There was a runtime error.

Thanks for sharing, it is an amazing concept and the framework is really looking as clean as possible. We need more people like you in the world!

When people first explained machine learning to me it sounded like rocket science, but as you can see from this explanation, it's really not that hard to work with. Thanks Gus! Really great post.

I ran a backtest using volume to predict SPY moves but then had the algo trade XIV instead. Huge drawdowns so this strategy needs more work, but recent results seem promising.

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Backtest from to with initial capital
Total Returns
--
Alpha
--
Beta
--
Sharpe
--
Sortino
--
Max Drawdown
--
Benchmark Returns
--
Volatility
--
Returns 1 Month 3 Month 6 Month 12 Month
Alpha 1 Month 3 Month 6 Month 12 Month
Beta 1 Month 3 Month 6 Month 12 Month
Sharpe 1 Month 3 Month 6 Month 12 Month
Sortino 1 Month 3 Month 6 Month 12 Month
Volatility 1 Month 3 Month 6 Month 12 Month
Max Drawdown 1 Month 3 Month 6 Month 12 Month
# Backtest ID: 5979c87520de9451f599133f
There was a runtime error.

Gus, any idea how to add a second variable to the Random Forrest Prediction? For example, if I wanted to add the MACD from Ta-lib as a variable, how would I do that?

I need help using this algo with order_optimal_portfolio. Can someone recreate?

@Vadim Smolyakov I have tried using this algo with Gradient Boosting Regression from sklearn. It's similar to that of XGBoost in that they both use gradient boosted trees, a form of ensemble learning. Does anyone know if Quantopian has LightGBM support? It is much more faster and efficient due to its low-level architecture.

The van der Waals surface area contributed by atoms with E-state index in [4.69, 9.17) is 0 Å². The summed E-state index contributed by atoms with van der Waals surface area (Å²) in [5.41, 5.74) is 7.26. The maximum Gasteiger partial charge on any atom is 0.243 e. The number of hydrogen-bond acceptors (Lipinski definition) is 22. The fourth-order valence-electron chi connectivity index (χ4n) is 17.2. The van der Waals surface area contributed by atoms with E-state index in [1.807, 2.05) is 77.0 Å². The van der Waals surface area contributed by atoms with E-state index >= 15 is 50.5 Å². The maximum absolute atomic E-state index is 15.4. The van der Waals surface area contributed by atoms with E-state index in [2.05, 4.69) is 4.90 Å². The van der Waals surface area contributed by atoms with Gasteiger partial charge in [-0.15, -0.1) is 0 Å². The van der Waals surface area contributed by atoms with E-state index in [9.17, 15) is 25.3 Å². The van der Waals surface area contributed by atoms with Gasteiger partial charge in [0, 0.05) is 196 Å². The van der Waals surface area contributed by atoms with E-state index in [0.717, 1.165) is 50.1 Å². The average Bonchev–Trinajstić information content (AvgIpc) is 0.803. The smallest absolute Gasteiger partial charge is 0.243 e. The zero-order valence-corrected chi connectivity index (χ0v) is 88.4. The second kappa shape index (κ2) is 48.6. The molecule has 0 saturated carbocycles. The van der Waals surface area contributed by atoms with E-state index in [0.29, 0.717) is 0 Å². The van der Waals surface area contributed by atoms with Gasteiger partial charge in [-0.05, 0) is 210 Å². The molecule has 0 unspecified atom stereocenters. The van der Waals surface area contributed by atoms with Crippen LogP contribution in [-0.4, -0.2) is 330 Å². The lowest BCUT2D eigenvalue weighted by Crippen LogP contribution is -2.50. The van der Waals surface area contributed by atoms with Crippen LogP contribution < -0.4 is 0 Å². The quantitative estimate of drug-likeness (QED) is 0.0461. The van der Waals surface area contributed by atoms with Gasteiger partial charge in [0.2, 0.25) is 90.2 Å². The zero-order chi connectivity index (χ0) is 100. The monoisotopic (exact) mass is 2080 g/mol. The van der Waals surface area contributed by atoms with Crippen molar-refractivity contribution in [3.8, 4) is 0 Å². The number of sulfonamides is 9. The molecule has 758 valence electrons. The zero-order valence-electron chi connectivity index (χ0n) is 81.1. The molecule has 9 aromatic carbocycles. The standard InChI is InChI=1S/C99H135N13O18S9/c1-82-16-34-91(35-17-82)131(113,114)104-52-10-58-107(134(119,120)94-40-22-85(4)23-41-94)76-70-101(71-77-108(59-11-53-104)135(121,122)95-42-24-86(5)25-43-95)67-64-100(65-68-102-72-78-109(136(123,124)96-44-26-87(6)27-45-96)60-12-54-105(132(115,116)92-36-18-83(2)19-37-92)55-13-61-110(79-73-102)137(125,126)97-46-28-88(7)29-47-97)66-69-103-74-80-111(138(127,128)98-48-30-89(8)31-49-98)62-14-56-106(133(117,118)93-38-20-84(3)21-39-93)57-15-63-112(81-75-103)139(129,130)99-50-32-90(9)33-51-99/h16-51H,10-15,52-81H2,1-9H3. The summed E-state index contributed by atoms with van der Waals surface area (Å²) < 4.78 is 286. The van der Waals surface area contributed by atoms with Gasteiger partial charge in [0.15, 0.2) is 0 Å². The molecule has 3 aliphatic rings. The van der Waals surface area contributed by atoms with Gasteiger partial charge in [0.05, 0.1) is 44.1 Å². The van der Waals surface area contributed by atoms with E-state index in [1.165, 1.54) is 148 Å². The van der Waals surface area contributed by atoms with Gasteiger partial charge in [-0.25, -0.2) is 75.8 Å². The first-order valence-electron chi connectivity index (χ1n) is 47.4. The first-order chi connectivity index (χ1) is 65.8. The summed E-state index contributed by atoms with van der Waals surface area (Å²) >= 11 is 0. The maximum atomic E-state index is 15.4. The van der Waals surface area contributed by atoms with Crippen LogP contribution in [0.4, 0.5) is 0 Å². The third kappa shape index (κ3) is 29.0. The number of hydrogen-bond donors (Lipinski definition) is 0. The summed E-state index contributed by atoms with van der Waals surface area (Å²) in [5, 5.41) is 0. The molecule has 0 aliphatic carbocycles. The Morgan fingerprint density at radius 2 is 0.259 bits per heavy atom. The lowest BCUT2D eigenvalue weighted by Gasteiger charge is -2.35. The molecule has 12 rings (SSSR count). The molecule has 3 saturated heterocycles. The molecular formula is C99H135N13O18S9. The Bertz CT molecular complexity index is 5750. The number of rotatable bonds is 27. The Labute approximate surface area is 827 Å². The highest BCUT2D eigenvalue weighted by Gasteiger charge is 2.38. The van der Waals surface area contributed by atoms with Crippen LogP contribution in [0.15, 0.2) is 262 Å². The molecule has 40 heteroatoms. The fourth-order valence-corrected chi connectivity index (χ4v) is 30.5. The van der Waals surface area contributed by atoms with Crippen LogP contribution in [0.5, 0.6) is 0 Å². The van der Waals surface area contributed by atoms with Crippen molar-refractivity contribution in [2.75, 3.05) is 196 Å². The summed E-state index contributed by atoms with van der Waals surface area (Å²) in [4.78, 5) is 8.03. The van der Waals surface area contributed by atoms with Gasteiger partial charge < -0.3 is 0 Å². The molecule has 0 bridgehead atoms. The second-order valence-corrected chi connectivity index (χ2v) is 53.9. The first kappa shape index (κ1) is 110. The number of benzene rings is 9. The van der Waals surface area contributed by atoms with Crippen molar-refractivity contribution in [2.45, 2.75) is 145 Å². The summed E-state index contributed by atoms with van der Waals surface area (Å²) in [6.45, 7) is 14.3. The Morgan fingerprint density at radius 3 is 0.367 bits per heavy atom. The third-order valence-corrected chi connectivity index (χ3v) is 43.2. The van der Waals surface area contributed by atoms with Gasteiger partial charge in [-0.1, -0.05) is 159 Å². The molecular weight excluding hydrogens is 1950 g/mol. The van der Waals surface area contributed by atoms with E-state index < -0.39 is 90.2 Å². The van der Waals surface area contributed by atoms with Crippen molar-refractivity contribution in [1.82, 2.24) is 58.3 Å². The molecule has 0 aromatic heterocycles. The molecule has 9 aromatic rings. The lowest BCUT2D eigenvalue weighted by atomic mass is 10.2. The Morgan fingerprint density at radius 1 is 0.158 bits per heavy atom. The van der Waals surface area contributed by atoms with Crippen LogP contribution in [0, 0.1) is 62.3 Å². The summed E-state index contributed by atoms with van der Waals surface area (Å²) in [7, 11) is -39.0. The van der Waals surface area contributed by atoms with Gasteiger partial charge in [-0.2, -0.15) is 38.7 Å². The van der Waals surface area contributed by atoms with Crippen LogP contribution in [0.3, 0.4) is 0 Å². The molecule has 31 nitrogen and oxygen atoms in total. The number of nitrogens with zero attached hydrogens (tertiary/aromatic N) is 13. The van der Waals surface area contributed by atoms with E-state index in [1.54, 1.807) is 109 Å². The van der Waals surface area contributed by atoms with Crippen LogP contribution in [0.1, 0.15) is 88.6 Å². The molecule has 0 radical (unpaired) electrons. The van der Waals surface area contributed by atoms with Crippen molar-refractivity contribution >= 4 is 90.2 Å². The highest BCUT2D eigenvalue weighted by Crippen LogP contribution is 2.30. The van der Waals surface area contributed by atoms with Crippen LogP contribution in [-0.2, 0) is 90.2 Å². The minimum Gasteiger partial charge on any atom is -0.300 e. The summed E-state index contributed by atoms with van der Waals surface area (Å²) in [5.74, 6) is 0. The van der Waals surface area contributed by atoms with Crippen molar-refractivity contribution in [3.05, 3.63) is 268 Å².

Recreated using two regression models: prediction = 0.5 random forest + 0.5 gradient boosting. The idea is that we want don't base our decision purely off of one regression technique. Still managed to create alpha using MSFT instead of SPY. Attaching a visual pipeline image that explains the process soon. Still assumes slippage and commissions.

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Backtest from to with initial capital
Total Returns
--
Alpha
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Beta
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Sharpe
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Sortino
--
Max Drawdown
--
Benchmark Returns
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Volatility
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Returns 1 Month 3 Month 6 Month 12 Month
Alpha 1 Month 3 Month 6 Month 12 Month
Beta 1 Month 3 Month 6 Month 12 Month
Sharpe 1 Month 3 Month 6 Month 12 Month
Sortino 1 Month 3 Month 6 Month 12 Month
Volatility 1 Month 3 Month 6 Month 12 Month
Max Drawdown 1 Month 3 Month 6 Month 12 Month
# Backtest ID: 5bf2ef70d7117d42b70b3e71
There was a runtime error.

Adding some more complexity to the "simple" program just for fun :

  1. Utilizing a scaler on the training data of this trading algorithm using Sklearn's MinMaxScaler, so that the data is now scaled from -1 to 1 .
  2. Giving the ability to use multiple regression models to create a prediction.
  3. Healthcare + tech are a good combo since they naturally diversify from each other.
  4. Decreasing the frequency of shorting to once a week (previously, there was a chance it would sell everyday).

ps. I wouldn't use gradient boosting or any ensemble methods in the real world. Bayesian classifiers, in my opinion, should have a better performance.
@Vadim Smolyakovl ,would there not be a flaw in using cross-validation with time-series data since we are dealing with sequential movements?

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Backtest from to with initial capital
Total Returns
--
Alpha
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Beta
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Sharpe
--
Sortino
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Max Drawdown
--
Benchmark Returns
--
Volatility
--
Returns 1 Month 3 Month 6 Month 12 Month
Alpha 1 Month 3 Month 6 Month 12 Month
Beta 1 Month 3 Month 6 Month 12 Month
Sharpe 1 Month 3 Month 6 Month 12 Month
Sortino 1 Month 3 Month 6 Month 12 Month
Volatility 1 Month 3 Month 6 Month 12 Month
Max Drawdown 1 Month 3 Month 6 Month 12 Month
# Backtest ID: 5c0b3fae4cc6f14ab3c9c658
There was a runtime error.